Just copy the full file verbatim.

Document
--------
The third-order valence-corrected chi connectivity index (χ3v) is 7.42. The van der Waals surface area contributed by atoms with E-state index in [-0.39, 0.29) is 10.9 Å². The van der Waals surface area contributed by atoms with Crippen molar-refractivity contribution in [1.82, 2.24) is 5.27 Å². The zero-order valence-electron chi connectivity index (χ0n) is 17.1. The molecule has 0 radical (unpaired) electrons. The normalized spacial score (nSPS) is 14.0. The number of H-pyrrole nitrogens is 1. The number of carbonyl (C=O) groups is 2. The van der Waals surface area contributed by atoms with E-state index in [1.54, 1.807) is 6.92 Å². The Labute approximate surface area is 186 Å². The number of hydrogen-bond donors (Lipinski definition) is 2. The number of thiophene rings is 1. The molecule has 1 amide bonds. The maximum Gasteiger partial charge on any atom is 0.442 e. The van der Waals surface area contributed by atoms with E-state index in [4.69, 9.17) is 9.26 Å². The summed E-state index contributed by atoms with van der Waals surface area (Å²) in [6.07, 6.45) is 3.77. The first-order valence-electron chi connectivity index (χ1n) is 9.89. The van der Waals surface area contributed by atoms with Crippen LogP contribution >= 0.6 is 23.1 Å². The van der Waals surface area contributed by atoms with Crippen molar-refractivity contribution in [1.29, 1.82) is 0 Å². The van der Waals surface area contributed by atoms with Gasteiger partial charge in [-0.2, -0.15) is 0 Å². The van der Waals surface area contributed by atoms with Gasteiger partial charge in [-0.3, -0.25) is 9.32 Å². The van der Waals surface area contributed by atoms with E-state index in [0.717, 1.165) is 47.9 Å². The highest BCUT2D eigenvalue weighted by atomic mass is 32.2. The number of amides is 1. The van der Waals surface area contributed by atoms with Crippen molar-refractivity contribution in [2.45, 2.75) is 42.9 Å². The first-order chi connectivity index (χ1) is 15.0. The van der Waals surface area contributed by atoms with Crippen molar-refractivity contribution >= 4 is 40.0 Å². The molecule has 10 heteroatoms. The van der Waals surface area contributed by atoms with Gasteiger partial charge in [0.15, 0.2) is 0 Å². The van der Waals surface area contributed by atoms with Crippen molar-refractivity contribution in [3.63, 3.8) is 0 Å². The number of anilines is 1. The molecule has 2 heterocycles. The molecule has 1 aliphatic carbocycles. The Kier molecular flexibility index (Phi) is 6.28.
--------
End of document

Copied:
The third-order valence-corrected chi connectivity index (χ3v) is 7.42. The van der Waals surface area contributed by atoms with E-state index in [-0.39, 0.29) is 10.9 Å². The van der Waals surface area contributed by atoms with Crippen molar-refractivity contribution in [1.82, 2.24) is 5.27 Å². The zero-order valence-electron chi connectivity index (χ0n) is 17.1. The molecule has 0 radical (unpaired) electrons. The normalized spacial score (nSPS) is 14.0. The number of H-pyrrole nitrogens is 1. The number of carbonyl (C=O) groups is 2. The van der Waals surface area contributed by atoms with E-state index in [1.54, 1.807) is 6.92 Å². The Labute approximate surface area is 186 Å². The number of hydrogen-bond donors (Lipinski definition) is 2. The number of thiophene rings is 1. The molecule has 1 amide bonds. The maximum Gasteiger partial charge on any atom is 0.442 e. The van der Waals surface area contributed by atoms with E-state index in [4.69, 9.17) is 9.26 Å². The summed E-state index contributed by atoms with van der Waals surface area (Å²) in [6.07, 6.45) is 3.77. The first-order valence-electron chi connectivity index (χ1n) is 9.89. The van der Waals surface area contributed by atoms with Crippen LogP contribution >= 0.6 is 23.1 Å². The van der Waals surface area contributed by atoms with Crippen molar-refractivity contribution in [1.29, 1.82) is 0 Å². The van der Waals surface area contributed by atoms with Gasteiger partial charge in [-0.2, -0.15) is 0 Å². The van der Waals surface area contributed by atoms with Gasteiger partial charge in [-0.3, -0.25) is 9.32 Å². The van der Waals surface area contributed by atoms with E-state index in [0.717, 1.165) is 47.9 Å². The highest BCUT2D eigenvalue weighted by atomic mass is 32.2. The number of amides is 1. The van der Waals surface area contributed by atoms with Crippen molar-refractivity contribution in [2.45, 2.75) is 42.9 Å². The first-order chi connectivity index (χ1) is 15.0. The van der Waals surface area contributed by atoms with Crippen molar-refractivity contribution >= 4 is 40.0 Å². The molecule has 10 heteroatoms. The van der Waals surface area contributed by atoms with Gasteiger partial charge in [0.15, 0.2) is 0 Å². The van der Waals surface area contributed by atoms with Crippen molar-refractivity contribution in [3.63, 3.8) is 0 Å². The number of anilines is 1. The molecule has 2 heterocycles. The molecule has 1 aliphatic carbocycles. The Kier molecular flexibility index (Phi) is 6.28.